More recently, she acquired my bunny stud earrings in sterling silver. You can buy those (or their 18K-gold siblings) singly …
… or in pairs.
As I mentioned in an earlier post, pairs of bunnies make me think of a Visa Check Card commercial from about 10 years ago in which two pet store bunnies multiplied at an alarming rate to the tune of “Love Is in the Air” while a would-be purchaser tried to pay for them by check.
Sure enough, as soon as Susanna received her earrings …
… she had three bunnies on her hands. But don’t worry! The earrings didn’t get up to any mischief. Susanna already had a pet bunny named Tank. She got the earrings to match him.
I love a cuddly pet so I had to ask Susanna all about Tank, who was adopted from a shelter. She said:
“I’m not sure how old Tank is in bunny years (or even human years), but he definitely qualifies for the bunny AARP because this fall will mark his 10-year adoption anniversary, and he was full grown when I got him. My mom jokes that we should all adopt the Tank diet (lots of cabbage and fruit peels, with garnishes of rabbit pellets and Timothy hay) and we’ll live to be 110. His favorite activities are sneaking into the fireplace to take an ash bath and just generally make a mess, sunning himself on the rug and, of course, eating. I think he’s his cutest when he does The Peter Rabbit and sits up on his hind legs and looks around curiously. He also has very definite ideas about housekeeping — if I try to rearrange his cage he will violently fling things back into place.”
As for bunnies in general, Susanna said:
“Rabbits actually make great pets. Before I got Tank the only exposure I had to bunnies was a class rabbit in elementary school that was basically a furry blob. (Now I realize it was probably traumatized from living in a small cage all the time and having small children poking it.) But they have distinct personalities and are very communicative. Contrary to what we all learned in nursery school, rabbits do make noise (mostly a muted clicking sound when they are excited), and they have a happy dance that involves hopping and leaping in circles. They’ll also flick you off with their hind legs when annoyed. Rabbits aren’t slavishly devoted like a dog, but not as standoffish as a cat. They can be completely litter-boxed trained — I wish I could take credit for Tank’s training but he arrived from the shelter like that. They are fairly low maintenance, about on par with a cat. It is important that a rabbit have enough room to roam — please don’t get a rabbit expecting to keep it confined in its cage all the time.”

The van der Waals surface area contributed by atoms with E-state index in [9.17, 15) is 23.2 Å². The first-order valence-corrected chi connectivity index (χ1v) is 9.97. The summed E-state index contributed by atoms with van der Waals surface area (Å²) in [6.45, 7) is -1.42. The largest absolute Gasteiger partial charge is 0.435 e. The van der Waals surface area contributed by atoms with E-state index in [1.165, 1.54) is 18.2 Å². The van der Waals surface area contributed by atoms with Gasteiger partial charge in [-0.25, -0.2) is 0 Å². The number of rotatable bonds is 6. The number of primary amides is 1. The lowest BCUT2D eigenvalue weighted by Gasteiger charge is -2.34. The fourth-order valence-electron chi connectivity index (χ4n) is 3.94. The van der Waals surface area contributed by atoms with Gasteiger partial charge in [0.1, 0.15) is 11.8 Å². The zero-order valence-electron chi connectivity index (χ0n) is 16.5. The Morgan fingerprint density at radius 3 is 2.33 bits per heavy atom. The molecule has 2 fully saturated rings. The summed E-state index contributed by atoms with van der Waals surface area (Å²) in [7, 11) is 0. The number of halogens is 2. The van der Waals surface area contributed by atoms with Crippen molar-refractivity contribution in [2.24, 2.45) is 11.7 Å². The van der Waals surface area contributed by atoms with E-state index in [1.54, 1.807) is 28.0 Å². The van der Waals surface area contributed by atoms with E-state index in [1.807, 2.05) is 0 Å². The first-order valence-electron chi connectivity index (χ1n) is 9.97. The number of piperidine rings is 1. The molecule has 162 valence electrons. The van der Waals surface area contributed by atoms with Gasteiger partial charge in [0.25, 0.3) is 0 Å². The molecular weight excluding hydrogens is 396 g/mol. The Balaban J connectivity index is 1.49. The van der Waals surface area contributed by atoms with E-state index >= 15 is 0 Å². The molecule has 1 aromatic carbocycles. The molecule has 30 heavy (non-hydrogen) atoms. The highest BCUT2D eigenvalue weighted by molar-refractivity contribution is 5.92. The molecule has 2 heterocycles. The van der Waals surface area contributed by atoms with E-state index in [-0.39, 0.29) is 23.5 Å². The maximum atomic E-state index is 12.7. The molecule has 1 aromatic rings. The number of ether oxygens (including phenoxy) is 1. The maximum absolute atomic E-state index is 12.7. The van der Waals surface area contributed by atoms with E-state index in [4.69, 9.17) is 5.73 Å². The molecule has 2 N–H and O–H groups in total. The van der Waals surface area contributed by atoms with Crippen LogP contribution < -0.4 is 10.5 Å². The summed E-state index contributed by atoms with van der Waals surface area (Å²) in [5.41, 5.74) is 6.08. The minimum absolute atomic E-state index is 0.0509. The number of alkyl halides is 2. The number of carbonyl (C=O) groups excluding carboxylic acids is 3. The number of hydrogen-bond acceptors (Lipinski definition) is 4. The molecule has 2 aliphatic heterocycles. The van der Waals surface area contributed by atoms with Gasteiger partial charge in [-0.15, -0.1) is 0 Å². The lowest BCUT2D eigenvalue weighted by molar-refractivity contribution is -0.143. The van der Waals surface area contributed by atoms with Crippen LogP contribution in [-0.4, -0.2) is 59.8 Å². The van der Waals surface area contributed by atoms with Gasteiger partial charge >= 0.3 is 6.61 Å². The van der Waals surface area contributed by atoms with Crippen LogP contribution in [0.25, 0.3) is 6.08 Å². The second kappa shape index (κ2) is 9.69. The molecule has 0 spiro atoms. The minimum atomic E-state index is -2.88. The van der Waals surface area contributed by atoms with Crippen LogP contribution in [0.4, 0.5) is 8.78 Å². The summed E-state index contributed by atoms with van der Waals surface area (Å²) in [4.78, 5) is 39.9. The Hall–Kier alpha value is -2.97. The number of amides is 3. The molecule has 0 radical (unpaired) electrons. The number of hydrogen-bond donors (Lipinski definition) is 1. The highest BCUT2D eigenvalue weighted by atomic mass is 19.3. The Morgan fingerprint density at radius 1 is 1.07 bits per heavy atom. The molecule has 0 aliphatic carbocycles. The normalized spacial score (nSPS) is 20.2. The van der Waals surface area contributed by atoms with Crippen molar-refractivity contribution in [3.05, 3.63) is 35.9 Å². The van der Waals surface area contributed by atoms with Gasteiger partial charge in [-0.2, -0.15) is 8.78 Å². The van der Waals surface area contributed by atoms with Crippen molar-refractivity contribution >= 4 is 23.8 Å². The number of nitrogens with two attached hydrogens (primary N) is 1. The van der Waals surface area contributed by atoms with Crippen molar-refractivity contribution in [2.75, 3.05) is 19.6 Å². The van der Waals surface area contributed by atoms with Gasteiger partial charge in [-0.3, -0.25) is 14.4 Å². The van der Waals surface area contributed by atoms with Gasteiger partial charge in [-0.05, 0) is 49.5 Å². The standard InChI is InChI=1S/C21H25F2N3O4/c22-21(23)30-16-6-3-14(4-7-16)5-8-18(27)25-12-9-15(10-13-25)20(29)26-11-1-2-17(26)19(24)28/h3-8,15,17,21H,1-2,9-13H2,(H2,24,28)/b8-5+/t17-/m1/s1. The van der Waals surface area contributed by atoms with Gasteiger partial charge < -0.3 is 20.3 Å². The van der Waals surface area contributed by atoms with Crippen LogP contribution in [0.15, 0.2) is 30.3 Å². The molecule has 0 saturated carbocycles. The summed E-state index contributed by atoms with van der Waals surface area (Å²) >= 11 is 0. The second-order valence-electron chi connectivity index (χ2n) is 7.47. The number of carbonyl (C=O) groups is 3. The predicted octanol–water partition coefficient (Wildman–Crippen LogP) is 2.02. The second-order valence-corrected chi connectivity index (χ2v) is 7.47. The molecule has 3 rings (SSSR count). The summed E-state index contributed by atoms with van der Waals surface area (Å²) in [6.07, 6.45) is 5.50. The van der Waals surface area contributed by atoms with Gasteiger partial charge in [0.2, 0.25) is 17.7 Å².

If you’d like a live bunny of your own (as opposed to an earring bunny), Susanna recommends that you adopt one from your local chapter of the House Rabbit Society/or local animal shelter. I noticed today that my local Petco was having a bunny adoption, along with a cat adoption. I was focused on getting in and out with my bag of kitty litter, so I didn’t browse the bunnies in the back of the store but I did take a look at the kittehs in the front and was amused to see that three out of 10 were snoozing in their litter boxes. There’s no accounting for taste, I guess.
On that note, I must acknowledge that not everybunny loves bunnies as much as me and Susanna. My fellow Buffy the Vampire Slayer fans can join me in singing Anya the demon’s lines from the musical episode, “Once More, With Feeling.” (Click the lyrics for the music.)
“Bunnies aren’t just cute like everybody supposes
They’ve got them hoppy legs and twitchy little noses.
And what’s with all the carrots?
What do they need such good eyesight for anyway?
Bunnies, bunnies, it must be BUNNIES!”
And who can talk about the evil that bunnies do without re-watching the killer rabbit scene from Monty Python and the Holy Grail?
I bet Tank is watching this while nodding and saying, “That’s right, bitches. You BETTER run!”